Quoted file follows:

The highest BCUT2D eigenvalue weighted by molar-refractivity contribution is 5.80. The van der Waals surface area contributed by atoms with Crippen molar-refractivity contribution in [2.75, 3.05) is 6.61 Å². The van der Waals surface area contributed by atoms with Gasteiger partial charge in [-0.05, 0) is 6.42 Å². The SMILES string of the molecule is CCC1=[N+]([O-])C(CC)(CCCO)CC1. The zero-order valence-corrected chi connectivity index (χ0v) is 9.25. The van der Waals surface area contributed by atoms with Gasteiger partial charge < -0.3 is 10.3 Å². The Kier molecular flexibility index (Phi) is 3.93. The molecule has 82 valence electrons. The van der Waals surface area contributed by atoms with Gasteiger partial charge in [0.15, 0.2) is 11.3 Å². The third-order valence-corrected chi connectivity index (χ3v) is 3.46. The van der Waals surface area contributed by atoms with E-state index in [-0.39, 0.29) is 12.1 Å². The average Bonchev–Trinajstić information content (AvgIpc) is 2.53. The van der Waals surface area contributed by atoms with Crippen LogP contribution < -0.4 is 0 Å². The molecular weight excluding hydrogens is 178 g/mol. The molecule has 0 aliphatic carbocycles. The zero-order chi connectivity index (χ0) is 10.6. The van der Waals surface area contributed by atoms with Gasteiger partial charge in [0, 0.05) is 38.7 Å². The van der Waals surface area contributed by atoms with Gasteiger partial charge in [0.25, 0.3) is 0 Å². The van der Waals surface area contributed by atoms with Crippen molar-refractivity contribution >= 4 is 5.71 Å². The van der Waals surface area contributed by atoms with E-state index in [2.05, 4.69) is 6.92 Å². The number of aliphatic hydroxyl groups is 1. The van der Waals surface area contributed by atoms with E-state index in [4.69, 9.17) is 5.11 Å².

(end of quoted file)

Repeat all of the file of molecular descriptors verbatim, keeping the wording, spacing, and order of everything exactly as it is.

The highest BCUT2D eigenvalue weighted by molar-refractivity contribution is 5.80. The van der Waals surface area contributed by atoms with Crippen molar-refractivity contribution in [2.75, 3.05) is 6.61 Å². The van der Waals surface area contributed by atoms with Gasteiger partial charge in [-0.05, 0) is 6.42 Å². The SMILES string of the molecule is CCC1=[N+]([O-])C(CC)(CCCO)CC1. The zero-order valence-corrected chi connectivity index (χ0v) is 9.25. The van der Waals surface area contributed by atoms with Gasteiger partial charge < -0.3 is 10.3 Å². The Kier molecular flexibility index (Phi) is 3.93. The molecule has 82 valence electrons. The van der Waals surface area contributed by atoms with Gasteiger partial charge in [0.15, 0.2) is 11.3 Å². The third-order valence-corrected chi connectivity index (χ3v) is 3.46. The van der Waals surface area contributed by atoms with E-state index in [-0.39, 0.29) is 12.1 Å². The average Bonchev–Trinajstić information content (AvgIpc) is 2.53. The van der Waals surface area contributed by atoms with Crippen LogP contribution < -0.4 is 0 Å². The molecular weight excluding hydrogens is 178 g/mol. The molecule has 0 aliphatic carbocycles. The zero-order chi connectivity index (χ0) is 10.6. The van der Waals surface area contributed by atoms with Gasteiger partial charge in [0, 0.05) is 38.7 Å². The van der Waals surface area contributed by atoms with Gasteiger partial charge in [0.25, 0.3) is 0 Å². The van der Waals surface area contributed by atoms with Crippen molar-refractivity contribution >= 4 is 5.71 Å². The van der Waals surface area contributed by atoms with E-state index in [2.05, 4.69) is 6.92 Å². The number of aliphatic hydroxyl groups is 1. The van der Waals surface area contributed by atoms with E-state index in [4.69, 9.17) is 5.11 Å².